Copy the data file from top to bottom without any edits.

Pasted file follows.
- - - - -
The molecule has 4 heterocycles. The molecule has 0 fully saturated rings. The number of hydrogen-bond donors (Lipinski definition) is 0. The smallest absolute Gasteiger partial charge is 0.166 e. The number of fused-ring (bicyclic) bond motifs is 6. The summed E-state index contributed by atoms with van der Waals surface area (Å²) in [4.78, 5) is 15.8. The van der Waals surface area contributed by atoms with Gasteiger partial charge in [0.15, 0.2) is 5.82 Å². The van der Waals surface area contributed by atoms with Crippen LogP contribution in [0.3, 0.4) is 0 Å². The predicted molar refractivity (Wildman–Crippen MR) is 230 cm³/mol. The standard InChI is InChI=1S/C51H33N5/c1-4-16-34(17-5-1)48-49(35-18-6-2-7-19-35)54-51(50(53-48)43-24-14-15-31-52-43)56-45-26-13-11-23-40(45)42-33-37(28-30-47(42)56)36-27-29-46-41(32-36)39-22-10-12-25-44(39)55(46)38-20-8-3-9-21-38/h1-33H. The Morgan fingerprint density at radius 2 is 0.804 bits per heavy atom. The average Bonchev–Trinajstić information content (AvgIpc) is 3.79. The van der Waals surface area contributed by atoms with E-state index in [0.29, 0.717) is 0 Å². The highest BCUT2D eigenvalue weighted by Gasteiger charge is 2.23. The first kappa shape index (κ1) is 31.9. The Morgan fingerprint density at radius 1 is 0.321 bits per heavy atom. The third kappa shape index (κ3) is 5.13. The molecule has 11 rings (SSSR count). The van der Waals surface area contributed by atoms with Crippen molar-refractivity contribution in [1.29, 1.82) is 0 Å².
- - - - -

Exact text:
The molecule has 4 heterocycles. The molecule has 0 fully saturated rings. The number of hydrogen-bond donors (Lipinski definition) is 0. The smallest absolute Gasteiger partial charge is 0.166 e. The number of fused-ring (bicyclic) bond motifs is 6. The summed E-state index contributed by atoms with van der Waals surface area (Å²) in [4.78, 5) is 15.8. The van der Waals surface area contributed by atoms with Gasteiger partial charge in [0.15, 0.2) is 5.82 Å². The van der Waals surface area contributed by atoms with Crippen LogP contribution in [0.3, 0.4) is 0 Å². The predicted molar refractivity (Wildman–Crippen MR) is 230 cm³/mol. The standard InChI is InChI=1S/C51H33N5/c1-4-16-34(17-5-1)48-49(35-18-6-2-7-19-35)54-51(50(53-48)43-24-14-15-31-52-43)56-45-26-13-11-23-40(45)42-33-37(28-30-47(42)56)36-27-29-46-41(32-36)39-22-10-12-25-44(39)55(46)38-20-8-3-9-21-38/h1-33H. The Morgan fingerprint density at radius 2 is 0.804 bits per heavy atom. The average Bonchev–Trinajstić information content (AvgIpc) is 3.79. The van der Waals surface area contributed by atoms with E-state index in [0.29, 0.717) is 0 Å². The highest BCUT2D eigenvalue weighted by Gasteiger charge is 2.23. The first kappa shape index (κ1) is 31.9. The Morgan fingerprint density at radius 1 is 0.321 bits per heavy atom. The third kappa shape index (κ3) is 5.13. The molecule has 11 rings (SSSR count). The van der Waals surface area contributed by atoms with Crippen molar-refractivity contribution in [1.29, 1.82) is 0 Å².